God: We live in a culture that teaches Darwin as fact, and God as belief. Doubt (skepticism) is being systematically taught in our institutions and our media outlets. People today assume they’re gobbling up facts. They’re being armed with a bow built under the framework of science and reason, and then given a quiver full of skepticism. How we got here on planet earth has been answered by the experts – evolution. Why we’re here, well, that’s up to us. Man, not God, is central. Why would anyone want to listen to you and your religious beliefs? Upon what authority do you teach such things? God? Ha!

Worldview: We live in a might is right culture. It’s found in sports, business, politics, education, government, and more. The strong eat the weak – it’s just nature – just evolution. So we build our lives, striving for what we want, when we want it, in a generation that promotes and celebrates an “all about me” attitude. Most wouldn’t voice such things so blatantly, or in this selfish light. Rather, it’s justified as the American dream, prosperity, my right (no longer God-given). Jesus’ worldview of God’s Kingdom, where meek is right, and humility, love, compassion, and self sacrifice are dominant, are merely nice-to-haves. They don’t trump our cultural worldview. Appreciating this cultural chasm will help us see more clearly.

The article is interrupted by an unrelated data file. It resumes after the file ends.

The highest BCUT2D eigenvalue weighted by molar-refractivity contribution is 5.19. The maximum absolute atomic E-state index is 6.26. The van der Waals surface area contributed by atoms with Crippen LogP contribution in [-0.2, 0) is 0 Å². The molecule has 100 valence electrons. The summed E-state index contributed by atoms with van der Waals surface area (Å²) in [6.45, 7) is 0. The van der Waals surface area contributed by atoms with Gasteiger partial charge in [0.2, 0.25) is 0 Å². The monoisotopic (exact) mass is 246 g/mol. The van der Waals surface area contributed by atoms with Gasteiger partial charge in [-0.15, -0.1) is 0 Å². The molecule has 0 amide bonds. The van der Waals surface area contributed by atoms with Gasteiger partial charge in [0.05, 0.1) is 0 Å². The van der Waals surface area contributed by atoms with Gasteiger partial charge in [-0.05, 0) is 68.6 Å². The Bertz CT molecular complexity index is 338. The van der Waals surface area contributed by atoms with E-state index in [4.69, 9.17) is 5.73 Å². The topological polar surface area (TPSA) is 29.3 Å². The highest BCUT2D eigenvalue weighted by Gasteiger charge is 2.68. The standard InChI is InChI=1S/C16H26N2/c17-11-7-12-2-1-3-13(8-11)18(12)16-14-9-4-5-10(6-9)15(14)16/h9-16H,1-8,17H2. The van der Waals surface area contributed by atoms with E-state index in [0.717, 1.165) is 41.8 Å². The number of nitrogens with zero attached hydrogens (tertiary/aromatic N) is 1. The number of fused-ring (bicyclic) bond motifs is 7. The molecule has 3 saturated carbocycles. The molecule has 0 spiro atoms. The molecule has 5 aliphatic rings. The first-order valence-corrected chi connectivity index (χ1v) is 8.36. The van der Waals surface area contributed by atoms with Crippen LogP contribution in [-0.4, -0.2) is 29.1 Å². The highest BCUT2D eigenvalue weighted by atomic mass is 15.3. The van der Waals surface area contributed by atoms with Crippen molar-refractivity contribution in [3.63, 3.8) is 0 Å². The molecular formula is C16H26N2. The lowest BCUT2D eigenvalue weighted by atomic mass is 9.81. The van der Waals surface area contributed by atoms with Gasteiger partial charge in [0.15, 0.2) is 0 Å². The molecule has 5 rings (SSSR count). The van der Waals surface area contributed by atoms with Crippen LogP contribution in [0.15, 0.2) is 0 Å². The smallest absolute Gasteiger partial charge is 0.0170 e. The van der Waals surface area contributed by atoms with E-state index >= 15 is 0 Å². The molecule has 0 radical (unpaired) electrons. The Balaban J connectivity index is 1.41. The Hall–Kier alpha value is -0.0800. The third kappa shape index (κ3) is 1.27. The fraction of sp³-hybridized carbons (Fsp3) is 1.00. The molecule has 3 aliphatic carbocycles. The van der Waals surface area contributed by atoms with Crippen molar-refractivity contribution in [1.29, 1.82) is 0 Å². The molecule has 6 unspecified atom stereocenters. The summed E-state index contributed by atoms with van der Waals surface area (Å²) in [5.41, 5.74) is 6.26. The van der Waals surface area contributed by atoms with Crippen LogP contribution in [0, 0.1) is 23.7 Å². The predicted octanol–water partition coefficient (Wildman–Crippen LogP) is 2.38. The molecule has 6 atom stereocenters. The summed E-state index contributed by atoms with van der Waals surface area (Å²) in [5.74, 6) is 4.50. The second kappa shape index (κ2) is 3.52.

These are just a few thoughts off the cuff.  Again, we have people who have deep concerns and questions about the Christian faith and its theology. Along side this is an influential and dominant scientific worldview with faith assumptions that wield incredible influence.

These are real concerns from real people – many of whom are seeking deeper truths. They need answers, understanding, empathy, and to see us reflect the love of Jesus Christ.

What would you add to this list that folks struggle with?

Thanks for reading,
~ Ted